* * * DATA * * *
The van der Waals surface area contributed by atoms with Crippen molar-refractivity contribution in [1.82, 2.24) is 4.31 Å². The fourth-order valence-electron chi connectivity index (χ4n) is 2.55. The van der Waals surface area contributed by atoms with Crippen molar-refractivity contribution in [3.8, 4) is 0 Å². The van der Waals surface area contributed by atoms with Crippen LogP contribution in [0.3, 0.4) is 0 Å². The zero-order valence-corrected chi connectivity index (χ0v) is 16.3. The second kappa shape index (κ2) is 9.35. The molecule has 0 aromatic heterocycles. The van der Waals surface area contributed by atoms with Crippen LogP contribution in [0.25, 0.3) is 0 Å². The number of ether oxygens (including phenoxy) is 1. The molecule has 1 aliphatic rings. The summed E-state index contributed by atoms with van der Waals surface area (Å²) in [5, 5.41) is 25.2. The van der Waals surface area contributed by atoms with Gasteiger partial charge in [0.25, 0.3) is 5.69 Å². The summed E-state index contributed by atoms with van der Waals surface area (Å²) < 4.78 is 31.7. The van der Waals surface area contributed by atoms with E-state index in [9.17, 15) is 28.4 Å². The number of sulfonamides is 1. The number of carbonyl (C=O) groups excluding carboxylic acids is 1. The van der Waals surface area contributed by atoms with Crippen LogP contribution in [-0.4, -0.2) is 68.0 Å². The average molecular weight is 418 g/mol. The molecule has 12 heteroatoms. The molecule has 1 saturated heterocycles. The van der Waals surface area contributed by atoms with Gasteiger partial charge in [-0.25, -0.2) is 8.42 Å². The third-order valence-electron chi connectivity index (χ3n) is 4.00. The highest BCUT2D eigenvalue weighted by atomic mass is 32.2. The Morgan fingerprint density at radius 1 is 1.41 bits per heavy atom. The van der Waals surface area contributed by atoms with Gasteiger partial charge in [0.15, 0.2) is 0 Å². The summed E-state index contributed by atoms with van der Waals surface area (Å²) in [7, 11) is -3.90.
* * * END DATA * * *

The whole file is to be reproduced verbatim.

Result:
The van der Waals surface area contributed by atoms with Crippen molar-refractivity contribution in [1.82, 2.24) is 4.31 Å². The fourth-order valence-electron chi connectivity index (χ4n) is 2.55. The van der Waals surface area contributed by atoms with Crippen molar-refractivity contribution in [3.8, 4) is 0 Å². The van der Waals surface area contributed by atoms with Crippen LogP contribution in [0.3, 0.4) is 0 Å². The zero-order valence-corrected chi connectivity index (χ0v) is 16.3. The second kappa shape index (κ2) is 9.35. The molecule has 0 aromatic heterocycles. The van der Waals surface area contributed by atoms with Crippen LogP contribution in [0.25, 0.3) is 0 Å². The number of ether oxygens (including phenoxy) is 1. The molecule has 1 aliphatic rings. The summed E-state index contributed by atoms with van der Waals surface area (Å²) in [5, 5.41) is 25.2. The van der Waals surface area contributed by atoms with Gasteiger partial charge in [0.25, 0.3) is 5.69 Å². The summed E-state index contributed by atoms with van der Waals surface area (Å²) < 4.78 is 31.7. The van der Waals surface area contributed by atoms with E-state index in [9.17, 15) is 28.4 Å². The number of sulfonamides is 1. The number of carbonyl (C=O) groups excluding carboxylic acids is 1. The van der Waals surface area contributed by atoms with Crippen LogP contribution in [-0.4, -0.2) is 68.0 Å². The average molecular weight is 418 g/mol. The molecule has 12 heteroatoms. The molecule has 1 saturated heterocycles. The van der Waals surface area contributed by atoms with Gasteiger partial charge in [-0.25, -0.2) is 8.42 Å². The third-order valence-electron chi connectivity index (χ3n) is 4.00. The highest BCUT2D eigenvalue weighted by atomic mass is 32.2. The Morgan fingerprint density at radius 1 is 1.41 bits per heavy atom. The van der Waals surface area contributed by atoms with Gasteiger partial charge in [0.15, 0.2) is 0 Å². The summed E-state index contributed by atoms with van der Waals surface area (Å²) in [7, 11) is -3.90.